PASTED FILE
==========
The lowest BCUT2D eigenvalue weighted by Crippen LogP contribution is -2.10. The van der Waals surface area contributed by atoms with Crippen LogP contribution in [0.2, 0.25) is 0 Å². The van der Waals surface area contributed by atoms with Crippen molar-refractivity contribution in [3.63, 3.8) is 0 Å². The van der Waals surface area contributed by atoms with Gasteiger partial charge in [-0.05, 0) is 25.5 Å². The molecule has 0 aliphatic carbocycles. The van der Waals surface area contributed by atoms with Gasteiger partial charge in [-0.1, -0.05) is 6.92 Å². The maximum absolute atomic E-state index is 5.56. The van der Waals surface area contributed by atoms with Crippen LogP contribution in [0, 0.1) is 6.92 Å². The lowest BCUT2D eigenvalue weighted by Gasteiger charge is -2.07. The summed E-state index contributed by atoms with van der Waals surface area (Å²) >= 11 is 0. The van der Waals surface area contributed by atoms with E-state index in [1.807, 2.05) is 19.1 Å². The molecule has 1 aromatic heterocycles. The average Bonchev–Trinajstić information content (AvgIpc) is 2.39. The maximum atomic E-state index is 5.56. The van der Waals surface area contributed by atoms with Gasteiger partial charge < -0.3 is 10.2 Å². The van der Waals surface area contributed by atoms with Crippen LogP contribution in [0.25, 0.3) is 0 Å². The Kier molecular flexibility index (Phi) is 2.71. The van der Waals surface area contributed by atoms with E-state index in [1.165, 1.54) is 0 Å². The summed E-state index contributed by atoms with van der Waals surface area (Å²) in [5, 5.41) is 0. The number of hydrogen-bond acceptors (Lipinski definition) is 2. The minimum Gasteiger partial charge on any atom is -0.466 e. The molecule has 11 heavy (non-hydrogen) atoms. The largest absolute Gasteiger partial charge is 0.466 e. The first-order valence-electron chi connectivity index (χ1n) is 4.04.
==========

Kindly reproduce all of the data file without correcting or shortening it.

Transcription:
The lowest BCUT2D eigenvalue weighted by Crippen LogP contribution is -2.10. The van der Waals surface area contributed by atoms with Crippen LogP contribution in [0.2, 0.25) is 0 Å². The van der Waals surface area contributed by atoms with Crippen molar-refractivity contribution in [3.63, 3.8) is 0 Å². The van der Waals surface area contributed by atoms with Gasteiger partial charge in [-0.05, 0) is 25.5 Å². The molecule has 0 aliphatic carbocycles. The van der Waals surface area contributed by atoms with Gasteiger partial charge in [-0.1, -0.05) is 6.92 Å². The maximum absolute atomic E-state index is 5.56. The van der Waals surface area contributed by atoms with Crippen LogP contribution in [0, 0.1) is 6.92 Å². The lowest BCUT2D eigenvalue weighted by Gasteiger charge is -2.07. The summed E-state index contributed by atoms with van der Waals surface area (Å²) >= 11 is 0. The van der Waals surface area contributed by atoms with E-state index in [1.807, 2.05) is 19.1 Å². The molecule has 1 aromatic heterocycles. The average Bonchev–Trinajstić information content (AvgIpc) is 2.39. The maximum atomic E-state index is 5.56. The van der Waals surface area contributed by atoms with Gasteiger partial charge < -0.3 is 10.2 Å². The van der Waals surface area contributed by atoms with Crippen LogP contribution in [0.25, 0.3) is 0 Å². The Kier molecular flexibility index (Phi) is 2.71. The van der Waals surface area contributed by atoms with E-state index in [1.165, 1.54) is 0 Å². The summed E-state index contributed by atoms with van der Waals surface area (Å²) in [5, 5.41) is 0. The number of hydrogen-bond acceptors (Lipinski definition) is 2. The minimum Gasteiger partial charge on any atom is -0.466 e. The molecule has 11 heavy (non-hydrogen) atoms. The largest absolute Gasteiger partial charge is 0.466 e. The first-order valence-electron chi connectivity index (χ1n) is 4.04.